Hybrids versus fixed-income ETFs
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Christine St Anne is Morningstar's online editor.
Five years ago, investors had some heady expectations of what a market could actually deliver. It seemed markets would continue to deliver their dizzy returns.
Products such as structured and gearing vehicles were part of a new suite of products being offered to investors with insatiable appetites for risk and reward.
Five years later and expectations have been dampened. Following the global financial crisis, investors are now somewhat content with 6 to 8 per cent returns.
It was in this market that financial planner Russell Medcraft saw the benefits of hybrid securities.
Medcraft, who heads financial services firm Financial Choice, says hybrid securities gave investors a reasonable level of capital security with a "little kick" in return.
Hybrids have proven popular with investors who have been attracted by the returns that come from the structure of these securities.
As the name suggests, hybrids are securities that include a combination of debt and equity characteristics. These securities are issued by companies as part of their capital management strategy.
In the case of banks, such securities are used to meet their capital and regulatory requirements.
They also provide a higher return than term deposits and provide regular distributions, but unlike term deposits, investors can easily exit these securities because they are listed.
According to a recent Morningstar report, hybrid securities do carry a number of risks. In the case of these securities, the old investment adage applies - "higher return equals higher risk".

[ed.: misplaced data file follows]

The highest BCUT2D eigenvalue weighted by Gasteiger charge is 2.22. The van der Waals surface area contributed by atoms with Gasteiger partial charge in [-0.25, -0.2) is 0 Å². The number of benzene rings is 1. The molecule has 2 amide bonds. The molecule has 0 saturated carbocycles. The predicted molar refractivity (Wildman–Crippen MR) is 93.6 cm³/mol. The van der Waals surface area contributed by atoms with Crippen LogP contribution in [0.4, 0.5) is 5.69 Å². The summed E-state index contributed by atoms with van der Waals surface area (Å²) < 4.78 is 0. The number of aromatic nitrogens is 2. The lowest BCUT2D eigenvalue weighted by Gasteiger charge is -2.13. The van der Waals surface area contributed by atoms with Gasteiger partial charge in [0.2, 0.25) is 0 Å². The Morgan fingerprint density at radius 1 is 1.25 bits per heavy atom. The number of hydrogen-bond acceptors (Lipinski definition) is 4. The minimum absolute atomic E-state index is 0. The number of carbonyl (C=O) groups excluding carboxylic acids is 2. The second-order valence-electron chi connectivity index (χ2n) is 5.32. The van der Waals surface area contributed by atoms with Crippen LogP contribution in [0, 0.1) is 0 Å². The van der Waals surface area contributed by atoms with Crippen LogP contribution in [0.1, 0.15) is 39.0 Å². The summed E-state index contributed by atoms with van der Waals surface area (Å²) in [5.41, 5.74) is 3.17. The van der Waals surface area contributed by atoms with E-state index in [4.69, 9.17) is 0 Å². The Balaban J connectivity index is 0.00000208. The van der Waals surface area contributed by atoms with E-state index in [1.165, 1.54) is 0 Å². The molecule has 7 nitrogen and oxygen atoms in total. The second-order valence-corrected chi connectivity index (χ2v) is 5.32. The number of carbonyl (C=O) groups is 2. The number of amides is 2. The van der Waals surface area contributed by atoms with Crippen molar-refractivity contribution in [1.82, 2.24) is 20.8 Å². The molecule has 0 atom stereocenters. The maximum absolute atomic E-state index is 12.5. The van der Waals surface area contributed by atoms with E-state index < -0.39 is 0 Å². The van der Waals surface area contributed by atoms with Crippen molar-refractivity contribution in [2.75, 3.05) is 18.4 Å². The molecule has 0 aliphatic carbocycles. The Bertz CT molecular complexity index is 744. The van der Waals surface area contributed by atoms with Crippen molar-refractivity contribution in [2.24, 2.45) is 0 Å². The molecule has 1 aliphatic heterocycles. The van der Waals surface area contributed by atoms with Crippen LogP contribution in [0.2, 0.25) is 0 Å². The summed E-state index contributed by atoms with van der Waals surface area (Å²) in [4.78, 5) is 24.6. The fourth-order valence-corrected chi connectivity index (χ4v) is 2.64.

Such risks include liquidity, credit, interest rate, spread and conversion risks.
Although hybrids are listed securities, Morningstar notes that liquidity can be low. Therefore, timing entry and exit is important.
The issuer of a hybrid security may also not be able to pay their distributions or repay the principal.
These hybrid securities also rank above equity and are unsecured. An investor could lose their money if the company winds up, as was the case with hybrids issued by Babcock and Brown and Allco Finance.
While the interest payments of fixed-rate hybrid securities won't be affected by changing interest rates, their price will be affected.
A falling interest rate market environment means a positive price for the hybrid, but when interest rates rise, the price of the security falls.
Credit spreads can also move due to changes in the perceived risk of the issuer or the market.
"An increase in risk will likely see credit spreads widen, meaning the price of the security has fallen," the Morningstar report says.